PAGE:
he Broadcasting Archive at the University of Maryland nails it with this one. Star Trek III on VH-1? In a previous installment we talked about the idea that so many niche cable networks have completely lost their way - and their reason for being. Will the inevitable ala-cartization of cable TV finish them off for good?
The Flaming Nose has a story, appropriate for the coming long weekend, that tells how the Rev. Martin Luther King Jr. played a role in keeping Nichelle Nichols on Star Trek. Nice way I've been able to link these first two stories, hmm?
I haven't made a commitment to catching Maverick every week, but I'm almost always entertained when I do, and The HORN Section provides the background on yet another episode with this week's "Maverick Monday" on the final season episode "Epitaph for a Gambler." Be warned, though: this is from the post-James Garner era of Maverick, though Jack Kelly was always good.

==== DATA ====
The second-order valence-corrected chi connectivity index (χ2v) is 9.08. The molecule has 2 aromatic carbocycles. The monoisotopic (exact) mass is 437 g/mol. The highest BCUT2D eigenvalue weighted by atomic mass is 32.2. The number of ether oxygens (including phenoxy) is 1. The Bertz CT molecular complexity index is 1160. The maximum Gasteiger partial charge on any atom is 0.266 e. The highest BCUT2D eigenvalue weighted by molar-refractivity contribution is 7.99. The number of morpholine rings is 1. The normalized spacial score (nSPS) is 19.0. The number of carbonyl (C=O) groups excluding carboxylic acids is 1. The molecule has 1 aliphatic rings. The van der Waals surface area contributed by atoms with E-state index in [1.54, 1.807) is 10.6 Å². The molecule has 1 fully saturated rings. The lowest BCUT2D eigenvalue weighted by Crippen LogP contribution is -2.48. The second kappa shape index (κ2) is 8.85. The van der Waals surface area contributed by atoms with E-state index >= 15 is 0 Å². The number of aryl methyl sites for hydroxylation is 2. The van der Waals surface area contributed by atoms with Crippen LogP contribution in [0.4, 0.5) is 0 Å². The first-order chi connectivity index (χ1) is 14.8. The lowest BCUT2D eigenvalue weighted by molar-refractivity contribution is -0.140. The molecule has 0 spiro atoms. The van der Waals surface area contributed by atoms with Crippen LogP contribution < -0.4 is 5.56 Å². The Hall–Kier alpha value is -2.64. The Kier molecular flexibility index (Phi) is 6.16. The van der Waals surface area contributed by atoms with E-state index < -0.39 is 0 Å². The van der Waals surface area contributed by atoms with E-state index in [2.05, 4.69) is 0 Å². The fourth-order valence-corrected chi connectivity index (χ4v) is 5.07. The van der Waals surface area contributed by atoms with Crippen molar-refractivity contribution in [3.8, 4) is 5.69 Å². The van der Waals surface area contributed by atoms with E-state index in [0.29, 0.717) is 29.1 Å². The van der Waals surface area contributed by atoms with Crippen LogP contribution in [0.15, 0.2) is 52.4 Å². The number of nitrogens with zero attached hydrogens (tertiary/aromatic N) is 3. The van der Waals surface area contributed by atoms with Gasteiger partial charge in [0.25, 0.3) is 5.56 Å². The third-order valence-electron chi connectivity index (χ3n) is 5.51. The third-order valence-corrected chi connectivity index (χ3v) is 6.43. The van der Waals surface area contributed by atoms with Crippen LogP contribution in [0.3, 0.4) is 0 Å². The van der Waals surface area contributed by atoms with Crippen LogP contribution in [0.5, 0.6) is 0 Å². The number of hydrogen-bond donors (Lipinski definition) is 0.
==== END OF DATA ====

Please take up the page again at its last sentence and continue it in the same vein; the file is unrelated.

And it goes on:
Bosom Buddies was not on my watch list when it was on TV, though I knew enough about it to notice that one of its stars hit it pretty big in the movies, and the other didn't do too badly in television. But Comfort TV suggests that the show should be remembered as more than a punch line - in fact, it was pretty good.
This week's TV Guide review at Television Obscurities takes us to the issue of January 16, 1965. Among other things, it gives us a preview of TV's coverage of the upcoming presidential inauguration, a look at behind-the-scenes battles at Peyton Place, and Cleveland Amory's savage review of The Man From U.N.C.L.E. Some great images from this week's issue!
Finally, The Bootleg Files gives us some insight on the beloved Sherlock Holmes movies of Basil Rathbone and Nigel Bruce, which many of us have seen on television, and tells us about the one person who wasn't a fan at all - Basil Rathbone himself.
Sorry for the relative shortness this week, which shouldn't reflect on all the great stuff out there. See you back here tomorrow for another big TV Guide, right?